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Robertson seeks 'Papelbon money'

New York Yankees free-agent closer David Robertson turned down the chance to have the highest closer salary for one season in baseball history. Now he has his eyes on the largest contract ever given to a reliever.

Robertson is looking for "Papelbon money" in initial talks with teams, a baseball official with knowledge of the discussions told ESPNNewYork.com.

In 2011, the Philadelphia Phillies signed Jonathan Papelbon to the richest overall reliever contract, a four-year, $50 million deal. If Papelbon finishes 15 games in 2015, his contract will vest for a fifth year at $13 million more, making it a total of five years and $63 million.

If Robertson and his agent, Scott Leventhal, can persuade one team to offer "Papelbon money," it is doubtful the Yankees would match. Yankees general manager Brian Cashman is not a big believer in paying relievers not named Mariano Rivera such large amounts on a multiyear deal.

On Wednesday at the GM meetings in Phoenix, Cashman declined to answer if he would pay "Papelbon money" to Robertson. Cashman did confirm he met with Leventhal on Tuesday.

"I wouldn't say," Cashman said when asked if Leventhal asked for contract similar to Papelbon. "Clearly, as a free agent, he is going to maximize his value, period, whatever that turns out to be, but I wouldn't characterize it other than the fact to say he is helluva pitcher that did it in the toughest environment after the greatest player of all-time and he did it with ease. I would suspect that would command top dollar."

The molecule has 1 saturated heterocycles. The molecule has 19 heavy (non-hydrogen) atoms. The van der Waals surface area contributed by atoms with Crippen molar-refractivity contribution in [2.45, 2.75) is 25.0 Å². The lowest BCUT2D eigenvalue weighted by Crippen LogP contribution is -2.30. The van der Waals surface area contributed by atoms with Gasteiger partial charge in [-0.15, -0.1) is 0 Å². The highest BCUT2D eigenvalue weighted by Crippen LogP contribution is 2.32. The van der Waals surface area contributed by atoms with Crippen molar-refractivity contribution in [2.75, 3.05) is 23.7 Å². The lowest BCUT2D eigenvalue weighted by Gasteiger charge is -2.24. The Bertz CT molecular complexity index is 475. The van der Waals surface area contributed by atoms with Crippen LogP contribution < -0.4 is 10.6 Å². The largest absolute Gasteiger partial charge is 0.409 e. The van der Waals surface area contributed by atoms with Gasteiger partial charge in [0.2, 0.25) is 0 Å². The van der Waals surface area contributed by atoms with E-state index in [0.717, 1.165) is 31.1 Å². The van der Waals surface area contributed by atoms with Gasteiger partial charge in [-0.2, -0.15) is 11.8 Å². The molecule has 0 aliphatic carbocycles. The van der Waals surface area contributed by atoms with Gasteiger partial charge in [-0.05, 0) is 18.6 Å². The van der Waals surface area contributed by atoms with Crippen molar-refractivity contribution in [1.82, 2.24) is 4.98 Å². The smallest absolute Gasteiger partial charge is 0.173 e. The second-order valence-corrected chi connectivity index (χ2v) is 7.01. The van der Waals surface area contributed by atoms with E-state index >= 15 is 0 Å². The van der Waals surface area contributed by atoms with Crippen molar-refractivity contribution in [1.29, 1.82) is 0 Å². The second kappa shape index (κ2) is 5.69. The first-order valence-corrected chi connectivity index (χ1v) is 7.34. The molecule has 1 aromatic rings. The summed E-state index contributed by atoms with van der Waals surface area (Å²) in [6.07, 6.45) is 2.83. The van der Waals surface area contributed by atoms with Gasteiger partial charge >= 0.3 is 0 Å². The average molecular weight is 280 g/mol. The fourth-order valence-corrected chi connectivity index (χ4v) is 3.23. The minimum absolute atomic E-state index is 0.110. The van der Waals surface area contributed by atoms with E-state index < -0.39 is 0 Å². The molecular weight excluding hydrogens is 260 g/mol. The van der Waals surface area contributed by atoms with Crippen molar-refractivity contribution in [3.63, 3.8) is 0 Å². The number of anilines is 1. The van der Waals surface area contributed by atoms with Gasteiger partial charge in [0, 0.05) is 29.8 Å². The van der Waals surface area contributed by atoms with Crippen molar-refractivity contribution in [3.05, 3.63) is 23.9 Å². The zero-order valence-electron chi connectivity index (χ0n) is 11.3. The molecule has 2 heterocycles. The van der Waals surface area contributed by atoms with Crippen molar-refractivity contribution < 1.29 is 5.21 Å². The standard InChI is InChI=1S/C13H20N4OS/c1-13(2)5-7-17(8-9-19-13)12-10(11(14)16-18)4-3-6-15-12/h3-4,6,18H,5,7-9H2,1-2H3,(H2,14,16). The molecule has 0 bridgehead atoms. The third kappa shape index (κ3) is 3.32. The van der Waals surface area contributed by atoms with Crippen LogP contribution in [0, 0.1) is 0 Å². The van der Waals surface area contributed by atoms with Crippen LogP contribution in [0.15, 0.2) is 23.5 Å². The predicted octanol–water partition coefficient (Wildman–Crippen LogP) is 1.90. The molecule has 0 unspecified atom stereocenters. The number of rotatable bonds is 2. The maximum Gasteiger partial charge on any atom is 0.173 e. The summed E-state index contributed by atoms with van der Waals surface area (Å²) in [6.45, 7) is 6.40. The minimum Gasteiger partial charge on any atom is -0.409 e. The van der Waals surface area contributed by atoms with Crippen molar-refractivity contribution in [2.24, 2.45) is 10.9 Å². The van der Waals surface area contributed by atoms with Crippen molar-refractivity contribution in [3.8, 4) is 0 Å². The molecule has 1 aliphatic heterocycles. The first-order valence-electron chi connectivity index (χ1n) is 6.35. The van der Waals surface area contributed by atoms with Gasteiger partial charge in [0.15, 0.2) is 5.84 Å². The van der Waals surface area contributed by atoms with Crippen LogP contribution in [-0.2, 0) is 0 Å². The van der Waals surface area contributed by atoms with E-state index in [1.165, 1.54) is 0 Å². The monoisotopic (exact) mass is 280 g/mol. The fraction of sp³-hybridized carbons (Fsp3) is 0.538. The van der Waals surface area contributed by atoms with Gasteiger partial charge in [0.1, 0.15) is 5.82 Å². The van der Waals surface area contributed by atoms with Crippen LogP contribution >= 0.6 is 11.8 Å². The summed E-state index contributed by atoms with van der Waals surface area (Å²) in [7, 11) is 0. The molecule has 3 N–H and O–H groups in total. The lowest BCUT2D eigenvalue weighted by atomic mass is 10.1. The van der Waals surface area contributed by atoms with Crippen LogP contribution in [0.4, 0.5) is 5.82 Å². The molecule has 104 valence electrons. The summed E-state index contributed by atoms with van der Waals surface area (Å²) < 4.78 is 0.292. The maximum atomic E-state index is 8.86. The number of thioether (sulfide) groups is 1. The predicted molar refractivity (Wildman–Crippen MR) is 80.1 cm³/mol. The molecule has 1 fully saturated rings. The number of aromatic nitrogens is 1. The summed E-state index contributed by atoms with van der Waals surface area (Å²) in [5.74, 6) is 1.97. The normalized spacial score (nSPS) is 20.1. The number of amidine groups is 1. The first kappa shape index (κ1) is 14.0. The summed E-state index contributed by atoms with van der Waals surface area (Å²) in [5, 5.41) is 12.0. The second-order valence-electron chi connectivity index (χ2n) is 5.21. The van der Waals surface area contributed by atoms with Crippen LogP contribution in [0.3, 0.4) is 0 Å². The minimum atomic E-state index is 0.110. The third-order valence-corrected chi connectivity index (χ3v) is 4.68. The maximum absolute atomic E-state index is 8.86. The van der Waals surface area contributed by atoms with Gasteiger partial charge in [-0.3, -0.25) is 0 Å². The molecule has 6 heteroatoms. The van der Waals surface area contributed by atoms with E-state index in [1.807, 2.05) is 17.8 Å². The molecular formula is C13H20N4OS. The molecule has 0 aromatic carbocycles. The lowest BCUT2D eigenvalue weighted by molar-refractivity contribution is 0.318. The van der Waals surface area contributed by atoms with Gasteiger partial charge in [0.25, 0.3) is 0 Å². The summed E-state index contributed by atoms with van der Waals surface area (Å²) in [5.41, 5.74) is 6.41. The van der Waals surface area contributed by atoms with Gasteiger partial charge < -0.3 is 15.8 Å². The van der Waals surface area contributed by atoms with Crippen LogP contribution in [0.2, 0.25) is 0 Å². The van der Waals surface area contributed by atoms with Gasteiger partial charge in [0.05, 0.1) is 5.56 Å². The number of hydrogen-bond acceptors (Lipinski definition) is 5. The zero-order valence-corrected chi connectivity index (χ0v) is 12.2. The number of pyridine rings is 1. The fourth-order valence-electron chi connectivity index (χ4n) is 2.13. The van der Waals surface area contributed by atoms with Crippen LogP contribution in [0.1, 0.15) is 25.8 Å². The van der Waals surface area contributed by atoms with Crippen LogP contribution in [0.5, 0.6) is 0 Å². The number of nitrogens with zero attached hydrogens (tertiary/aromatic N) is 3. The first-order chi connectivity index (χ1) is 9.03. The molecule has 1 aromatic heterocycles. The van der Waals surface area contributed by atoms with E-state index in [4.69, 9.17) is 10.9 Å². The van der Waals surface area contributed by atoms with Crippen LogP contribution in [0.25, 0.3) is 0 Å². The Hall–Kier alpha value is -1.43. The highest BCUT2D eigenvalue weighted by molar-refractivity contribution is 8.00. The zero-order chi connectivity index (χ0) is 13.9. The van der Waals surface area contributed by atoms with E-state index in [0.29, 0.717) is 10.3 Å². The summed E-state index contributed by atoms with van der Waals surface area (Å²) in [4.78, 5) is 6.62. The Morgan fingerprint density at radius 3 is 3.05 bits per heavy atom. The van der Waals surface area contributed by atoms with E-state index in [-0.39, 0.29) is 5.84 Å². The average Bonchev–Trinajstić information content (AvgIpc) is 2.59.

Rivera earned the largest reliever salary for one season when he made $15 million on four different occasions toward the end of his career.

Robertson could have snatched that title from the man he replaced if he had accepted a $15.3 million qualifying offer earlier this week. He declined, which means the Yankees would receive a draft pick as compensation if he leaves.

Leventhal did not immediately respond to a text seeking comment.

Robertson, who will turn 30 in April, just completed his first year as a closer. He finished the season 4-5 with a 3.08 ERA, converting 39 saves in 44 opportunities.

The Yankees are interested in re-signing Robertson to a multiyear deal, but they do have an internal closer option if Robertson were to sign elsewhere. Dellin Betances, 26, was the superior reliever to Robertson in 2014, earning a spot on the All-Star team and finishing third in the AL Rookie of the Year voting.

The Yankees could team Betances up with someone like Andrew Miller, Francisco Rodriguez or former YankeeRafael Sorianoif Robertson leaves.


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